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Abdominal wall defects in Denmark, 1970-89.

https://arctichealth.org/en/permalink/ahliterature31708
Source
Paediatr Perinat Epidemiol. 2002 Jan;16(1):73-81
Publication Type
Article
Date
Jan-2002
Author
M. Bugge
N V Holm
Author Affiliation
Wilhelm Johannsen Centre for Functional Genome Research, Department of Medical Genetics, Institute of Biochemistry and Genetics, University of Copenhagen, Denmark. MB@IMBG.ku.dk
Source
Paediatr Perinat Epidemiol. 2002 Jan;16(1):73-81
Date
Jan-2002
Language
English
Publication Type
Article
Keywords
Abdominal Muscles - abnormalities
Birth Certificates
Cohort Studies
Death Certificates
Denmark - epidemiology
Fetal Death - epidemiology - etiology
Gastroschisis - classification - epidemiology
Hernia, Umbilical - classification - epidemiology
Humans
Infant, Newborn
Prevalence
Registries
Research Support, Non-U.S. Gov't
Abstract
In the last two to three decades, increasing rates of gastroschisis but not of omphalocele have been reported from different parts of the world. The present study represents a register containing 469 children born with abdominal wall defects based on data retrieved from 20 birth cohorts (1970-89) in three nationwide registries. A tentative estimate of the completeness as regards identification of liveborn and stillborn infants is a minimum of 95% and 90% respectively. All cases were reclassified to 166 cases of gastroschisis, 258 of omphalocele and 16 of gross abdominal wall defect. The average point prevalence at birth of gastroschisis was 1.33 per 10 000 live and stillbirths. During the first decade, an increase in prevalence occurred culminating in 1976, followed by a decrease reaching its initial value in 1983 and then a new increase. Overall, no significant linear trend could be demonstrated for the entire period. The average point prevalence at birth for omphalocele was 2.07 and for gross abdominal wall defect 0.12 per 10 000 live and stillbirths with no significant change in the period. The geographical distribution of gastroschisis and omphalocele showed no difference per county.
PubMed ID
11856457 View in PubMed
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Source
Dan Medicinhist Arbog. 2015;43:101-8
Publication Type
Article
Date
2015
Author
Sven Erik Hansen
Source
Dan Medicinhist Arbog. 2015;43:101-8
Date
2015
Language
Danish
Publication Type
Article
Keywords
Denmark
Fatal Outcome
Female
Fetal Death - etiology
History, 19th Century
Humans
Medical Illustration - history
Obstetrics - history
Osteomyelitis - complications - history - pathology
Parturition
Periodicals as Topic
Pregnancy
Abstract
A birth with fatal outcome for both the mother and the foetus was reported in the Danish medical journal, Bibliothek for Læger in 1868. Here, the article with its two illustrations is summarised because of the vivid description of the course together with the therapeutic considerations expressed by the obstetrician. Due to an earlier osteomyelitis the pregnant woman's spine was deformed and her pelvis was narrowed. The birth came to a standstill, and it became necessary to reduce the circumference of the foetus' cranium by perforation, after which the dead foetus could be delivered. The woman died of infection some days later. Afterwards her deformed lumbar spine and pelvis was removed, preserved and depicted in two lithographs. The preserved pelvis is still extant in the Saxtorphian obstetric collection in Medical Museion, Copenhagen.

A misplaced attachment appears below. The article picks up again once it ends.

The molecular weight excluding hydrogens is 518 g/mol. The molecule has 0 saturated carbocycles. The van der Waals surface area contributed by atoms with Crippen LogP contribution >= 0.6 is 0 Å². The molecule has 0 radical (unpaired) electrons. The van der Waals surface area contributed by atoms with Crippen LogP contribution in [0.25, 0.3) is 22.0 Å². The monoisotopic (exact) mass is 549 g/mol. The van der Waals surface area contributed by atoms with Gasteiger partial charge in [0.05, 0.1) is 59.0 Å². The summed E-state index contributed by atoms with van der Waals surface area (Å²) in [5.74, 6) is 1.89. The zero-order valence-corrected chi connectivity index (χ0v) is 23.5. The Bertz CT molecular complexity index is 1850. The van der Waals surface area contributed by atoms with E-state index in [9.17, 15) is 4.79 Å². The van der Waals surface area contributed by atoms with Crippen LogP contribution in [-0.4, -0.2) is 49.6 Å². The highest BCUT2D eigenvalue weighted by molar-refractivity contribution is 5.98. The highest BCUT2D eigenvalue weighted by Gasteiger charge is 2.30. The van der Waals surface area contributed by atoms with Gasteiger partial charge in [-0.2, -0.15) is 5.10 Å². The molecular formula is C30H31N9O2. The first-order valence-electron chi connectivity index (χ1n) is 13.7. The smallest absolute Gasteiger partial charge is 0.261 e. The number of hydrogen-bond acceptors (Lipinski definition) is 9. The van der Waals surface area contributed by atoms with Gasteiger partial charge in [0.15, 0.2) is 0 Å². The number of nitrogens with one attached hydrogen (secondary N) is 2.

PubMed ID
27086448 View in PubMed
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Abortion and calf mortality in Danish cattle herds.

https://arctichealth.org/en/permalink/ahliterature64883
Source
Acta Vet Scand. 1993;34(4):371-7
Publication Type
Article
Date
1993
Author
J S Agerholm
A. Basse
H V Krogh
K. Christensen
L. Rønsholt
Author Affiliation
Department of Pathology and Epidemiology, National Veterinary Laboratory, Copenhagen, Denmark.
Source
Acta Vet Scand. 1993;34(4):371-7
Date
1993
Language
English
Publication Type
Article
Keywords
Abortion, Veterinary - etiology
Animals
Animals, Newborn
Cattle
Cattle Diseases - etiology - mortality
Denmark - epidemiology
Female
Fetal Death - veterinary
Infection - mortality - veterinary
Pregnancy
Research Support, Non-U.S. Gov't
Abstract
The aetiology of abortions and calf mortality in 65 Danish cattle herds consisting of both dairy and beef breeds during a 1-year period is described. All observed aborted foetuses, still-born calves, and calves dying before 6 months of age were necropsied, and relevant microbiological examinations were performed. A total of 240 calves and 66 abortions were submitted corresponding to a calf mortality rate of 7%. The abortion frequency could not be calculated. 43% of the calves died at day 0, while 22% were aborted, 15% died during the first week of life, 9% died from 1 to 4 weeks of age, and 11% died at the age of 1 to 6 months. The most common cause was neonatal pulmonic atelectasis (stillbirth) followed by foetal infections, pneumonia, and septicaemia.
PubMed ID
8147289 View in PubMed